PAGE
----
Q. I read your answer to the woman who is a C5-6 quad that was experiencing serious problems with her indwelling Foley catheter and was considering a suprapubic procedure (“Suprapubic Revisited,” June 2010 Bladder Matters).
I am also a C5-6 female with an indwelling Foley. Although I’m not having any trouble the Foley, I would love to be able to ditch the tubing and leg bag. The suprapubic sounds better but also sounds like more tubing and a collection bag in another place.
I heard about a procedure called a Mitrofanoff in which you have a hole near your belly button like a suprapubic, but instead of an indwelling Foley and a bag, you do intermittent catheterization through the hole. It sounds good, but all the research I’ve turned up on the procedure applies only to kids.
How come there isn’t any info on this procedure for adults with SCI? Is it done in adults with SCI?
A. Janice, let’s start by explaining the surgery. A Mitrofanoff (pronounced me-TROFF-an-off) is a procedure in which a surgeon cuts a piece of tubular tissue — usually the appendix — and creates a conduit from a stoma (hole at or near the belly button) to the bladder. A person with a Mitrofanoff empties the bladder by passing an intermittent catheter through the stoma into the bladder — cathing with the same frequency as urethral intermittent catheterization.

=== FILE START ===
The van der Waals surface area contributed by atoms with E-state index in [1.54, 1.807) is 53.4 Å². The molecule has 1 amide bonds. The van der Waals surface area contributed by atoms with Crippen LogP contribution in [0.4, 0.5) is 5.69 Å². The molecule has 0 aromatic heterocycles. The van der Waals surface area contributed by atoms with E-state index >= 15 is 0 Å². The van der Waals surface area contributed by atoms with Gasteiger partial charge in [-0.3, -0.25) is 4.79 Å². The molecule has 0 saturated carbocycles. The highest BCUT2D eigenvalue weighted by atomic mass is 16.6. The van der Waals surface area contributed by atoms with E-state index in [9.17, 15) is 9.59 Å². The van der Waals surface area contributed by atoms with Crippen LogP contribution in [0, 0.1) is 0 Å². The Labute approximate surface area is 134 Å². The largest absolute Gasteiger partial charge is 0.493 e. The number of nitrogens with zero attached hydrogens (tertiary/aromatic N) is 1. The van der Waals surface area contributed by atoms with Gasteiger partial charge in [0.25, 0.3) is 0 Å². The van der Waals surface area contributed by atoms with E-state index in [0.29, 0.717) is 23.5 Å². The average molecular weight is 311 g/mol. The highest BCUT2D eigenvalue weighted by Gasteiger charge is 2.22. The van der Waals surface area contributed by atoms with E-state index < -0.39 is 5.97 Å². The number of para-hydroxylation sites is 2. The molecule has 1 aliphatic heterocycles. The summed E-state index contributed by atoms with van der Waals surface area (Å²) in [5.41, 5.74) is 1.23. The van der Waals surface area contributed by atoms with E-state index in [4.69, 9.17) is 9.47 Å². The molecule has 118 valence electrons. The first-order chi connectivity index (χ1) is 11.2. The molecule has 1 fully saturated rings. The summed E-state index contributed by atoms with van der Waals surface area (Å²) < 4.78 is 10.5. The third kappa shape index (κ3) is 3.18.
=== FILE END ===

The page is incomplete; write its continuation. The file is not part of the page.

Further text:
In the right circumstances, a Mitrofanoff has advantages over a suprapubic because there is no indwelling Foley tube or no collection bag, and the stoma is visible and accessible, making it easier than trying to insert a catheter into the urethra. This enables a person with limited hand dexterity who can’t catheterize through the urethera to manage the bladder independently. Another advantage is, because the stoma is so easy to see and reach, cathing can be accomplished from the chair.
Charleene Frazier, RN, MS, an information specialist with Spinal Cord Central, says she has worked with several people who are happy with the Mitrofanoff. One of the success stories involves a C6 quad who had completed her master’s degree and built a career that required travel. After a successful Mitrofanoff, she was able to manage her bladder, travel and continue on her career path.
Frazier reports another person, a C4-5 quad, who had a successful Mitrofanoff and was able to catheterize with minimal assistance from her attendant, making her daily living easier and more convenient. It is important to note that in this person’s case, having an attendant who can assist with cathing on a regular basis is paramount.
As you have already discovered, most of the literature on Mitrofanoffs is associated with pediatric bladder management. Paula Wagner, a urol